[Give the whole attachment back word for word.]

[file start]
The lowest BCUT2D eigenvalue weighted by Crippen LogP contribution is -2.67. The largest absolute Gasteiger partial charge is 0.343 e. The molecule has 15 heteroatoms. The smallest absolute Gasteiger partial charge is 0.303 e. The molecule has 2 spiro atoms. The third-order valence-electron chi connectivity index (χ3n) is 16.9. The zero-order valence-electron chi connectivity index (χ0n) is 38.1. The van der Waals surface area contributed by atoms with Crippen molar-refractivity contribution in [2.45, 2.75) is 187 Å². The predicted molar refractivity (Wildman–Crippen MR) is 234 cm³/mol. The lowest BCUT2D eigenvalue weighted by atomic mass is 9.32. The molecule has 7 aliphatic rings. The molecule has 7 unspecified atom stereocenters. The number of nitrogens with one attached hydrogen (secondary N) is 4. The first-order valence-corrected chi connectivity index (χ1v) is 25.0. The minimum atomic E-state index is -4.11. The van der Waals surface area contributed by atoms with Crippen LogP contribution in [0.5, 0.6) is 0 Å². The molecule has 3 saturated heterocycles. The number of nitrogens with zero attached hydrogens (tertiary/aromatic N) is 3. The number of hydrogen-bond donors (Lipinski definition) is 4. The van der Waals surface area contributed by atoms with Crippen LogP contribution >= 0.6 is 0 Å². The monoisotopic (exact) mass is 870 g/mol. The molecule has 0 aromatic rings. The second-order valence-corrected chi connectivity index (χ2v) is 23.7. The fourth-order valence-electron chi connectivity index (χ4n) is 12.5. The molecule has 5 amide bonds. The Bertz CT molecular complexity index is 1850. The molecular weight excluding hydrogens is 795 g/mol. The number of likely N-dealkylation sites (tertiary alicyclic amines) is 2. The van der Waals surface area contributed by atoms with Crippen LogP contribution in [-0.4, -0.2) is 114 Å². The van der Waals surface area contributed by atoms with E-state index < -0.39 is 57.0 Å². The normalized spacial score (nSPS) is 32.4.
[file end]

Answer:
The lowest BCUT2D eigenvalue weighted by Crippen LogP contribution is -2.67. The largest absolute Gasteiger partial charge is 0.343 e. The molecule has 15 heteroatoms. The smallest absolute Gasteiger partial charge is 0.303 e. The molecule has 2 spiro atoms. The third-order valence-electron chi connectivity index (χ3n) is 16.9. The zero-order valence-electron chi connectivity index (χ0n) is 38.1. The van der Waals surface area contributed by atoms with Crippen molar-refractivity contribution in [2.45, 2.75) is 187 Å². The predicted molar refractivity (Wildman–Crippen MR) is 234 cm³/mol. The lowest BCUT2D eigenvalue weighted by atomic mass is 9.32. The molecule has 7 aliphatic rings. The molecule has 7 unspecified atom stereocenters. The number of nitrogens with one attached hydrogen (secondary N) is 4. The first-order valence-corrected chi connectivity index (χ1v) is 25.0. The minimum atomic E-state index is -4.11. The van der Waals surface area contributed by atoms with Crippen LogP contribution in [0.5, 0.6) is 0 Å². The molecule has 3 saturated heterocycles. The number of nitrogens with zero attached hydrogens (tertiary/aromatic N) is 3. The number of hydrogen-bond donors (Lipinski definition) is 4. The van der Waals surface area contributed by atoms with Crippen LogP contribution >= 0.6 is 0 Å². The monoisotopic (exact) mass is 870 g/mol. The molecule has 0 aromatic rings. The second-order valence-corrected chi connectivity index (χ2v) is 23.7. The fourth-order valence-electron chi connectivity index (χ4n) is 12.5. The molecule has 5 amide bonds. The Bertz CT molecular complexity index is 1850. The molecular weight excluding hydrogens is 795 g/mol. The number of likely N-dealkylation sites (tertiary alicyclic amines) is 2. The van der Waals surface area contributed by atoms with Crippen LogP contribution in [-0.4, -0.2) is 114 Å². The van der Waals surface area contributed by atoms with E-state index < -0.39 is 57.0 Å². The normalized spacial score (nSPS) is 32.4.